I never want my kids to feel like there is a right way to be Jewish.
Because that’s the way I felt growing up. Even though both my parents are Jewish– and their parents, too.
I grew up in the 1980s in New Jersey in a town that was predominately Jewish. I wanted to be like the popular girls who seemed so together: pretty, well adjusted, wealthy, and yes, Jewish. So I tried to copy them. I thought wearing Guess Jeans, having beautiful hair, a big house, a big fancy car, and a mom who stayed home and always looked glamorous that I would finally become Jewish in just the right way. But I failed miserably. My parents were artsy. I wore Lee Jeans. My mom worked outside of the home. We didn’t live in the fancy part of town. No matter how much I blow-dried my hair, it remained frizzy. My nails were always dirty.
Why was being Jewish so difficult for me? I kept looking for the places where I could fit in–as if to feel Jewish you just had to find the right fit. I never thought to look inside myself. I ended up quitting religious school. I never had a bat mitzvah. The other girls were getting mean and I didn’t want to be around them anymore.
I didn’t think too much about being Jewish again until I met my husband. He grew up in a Conservative Jewish family. The first time I attended High Holiday services with his family at their synagogue, I watched in awe as my then-boyfriend chanted and prayed so beautifully in Hebrew. Yet it brought me back to that familiar place of my childhood—I felt left out of something that was close but ultimately out of reach.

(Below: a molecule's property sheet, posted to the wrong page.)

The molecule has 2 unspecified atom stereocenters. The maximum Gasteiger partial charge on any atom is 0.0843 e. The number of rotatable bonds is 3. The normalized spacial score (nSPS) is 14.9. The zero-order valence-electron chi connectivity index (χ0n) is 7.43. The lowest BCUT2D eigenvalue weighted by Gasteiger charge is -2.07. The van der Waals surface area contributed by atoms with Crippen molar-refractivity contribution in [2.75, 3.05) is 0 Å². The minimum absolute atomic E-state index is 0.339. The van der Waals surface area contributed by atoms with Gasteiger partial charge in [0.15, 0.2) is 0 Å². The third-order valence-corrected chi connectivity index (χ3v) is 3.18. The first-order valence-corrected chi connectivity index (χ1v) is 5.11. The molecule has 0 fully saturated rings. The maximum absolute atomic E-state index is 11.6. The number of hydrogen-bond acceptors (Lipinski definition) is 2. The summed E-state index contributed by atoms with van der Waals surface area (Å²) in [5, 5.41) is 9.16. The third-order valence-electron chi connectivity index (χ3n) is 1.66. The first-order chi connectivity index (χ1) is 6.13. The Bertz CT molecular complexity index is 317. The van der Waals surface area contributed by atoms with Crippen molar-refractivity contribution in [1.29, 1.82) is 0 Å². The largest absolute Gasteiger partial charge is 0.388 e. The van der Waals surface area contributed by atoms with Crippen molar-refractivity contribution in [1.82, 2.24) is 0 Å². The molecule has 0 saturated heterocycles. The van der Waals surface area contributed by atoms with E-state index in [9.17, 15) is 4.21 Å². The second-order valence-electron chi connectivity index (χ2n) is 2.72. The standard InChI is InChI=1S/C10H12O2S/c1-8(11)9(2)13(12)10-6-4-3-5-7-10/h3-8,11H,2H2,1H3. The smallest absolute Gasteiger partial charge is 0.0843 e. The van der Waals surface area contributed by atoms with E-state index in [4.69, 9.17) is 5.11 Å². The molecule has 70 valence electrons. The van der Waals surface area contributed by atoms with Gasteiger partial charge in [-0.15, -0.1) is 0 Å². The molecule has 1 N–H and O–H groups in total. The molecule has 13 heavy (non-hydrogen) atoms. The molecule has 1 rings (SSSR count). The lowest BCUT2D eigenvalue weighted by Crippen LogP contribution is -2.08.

Did God like you better if you could read and speak Hebrew? Were you more Jewish if you could follow along in services? Languages were always so difficult for me. Almost 20 years later and thousands of Shabbats hosted in my home, I still mumble my way through the blessings and still sometimes feel like somehow I am still not Jewish in the right way.
I’m now a parent to two beautiful children. And of course, all my own childhood issues have risen to the surface. I want my kids to know there is no “right” way to be Jewish. Their Judaism is not mine, nor their father’s, nor their grandparents’. I want them to embrace their Judaism fully and yet fully define it for themselves.
Now they attend a secular school in San Francisco–one that is diverse. It’s a school that feels just right for our family, a place that embraces children and families of all backgrounds. After school many classmates go off to Mandarin, Hebrew, or Farsi school just as easily as they go off to soccer, ballet, or music lessons. My kids move in this world of differences yet are proud of being Jewish just as their friends are proud of being Iranian, Japanese, or Irish.
Our synagogue, Temple Emanu-El, is also diverse and though it’s quite large, to me it feels like a small neighborhood shul. The clergy are smart, creative, cool (in a good way) and kind. They are invested in my children–caring about what they think and how they feel. They “get” teenagers.
My daughter will be starting in the 8th grade post-bat mitzvah teen fellowship program next year. We let her know it was her choice to make. My son will begin 6th grade next year. He’s already got a million ideas about his bar mitzvah (though I don’t quite know when to break it to him that laser tag is definitely not an option).
What’s most important to me is that my kids know that I don’t judge their “Jewishness.” They don’t go to Jewish Day School. My daughter sometimes orders bacon in a restaurant and my son occasionally hides a comic book in his prayer book during services. But my kids are 100 percent Jewish, through and through. They are filled with light and love and are bursting with Jewish values. I trust them to make their own decisions about what’s right for them.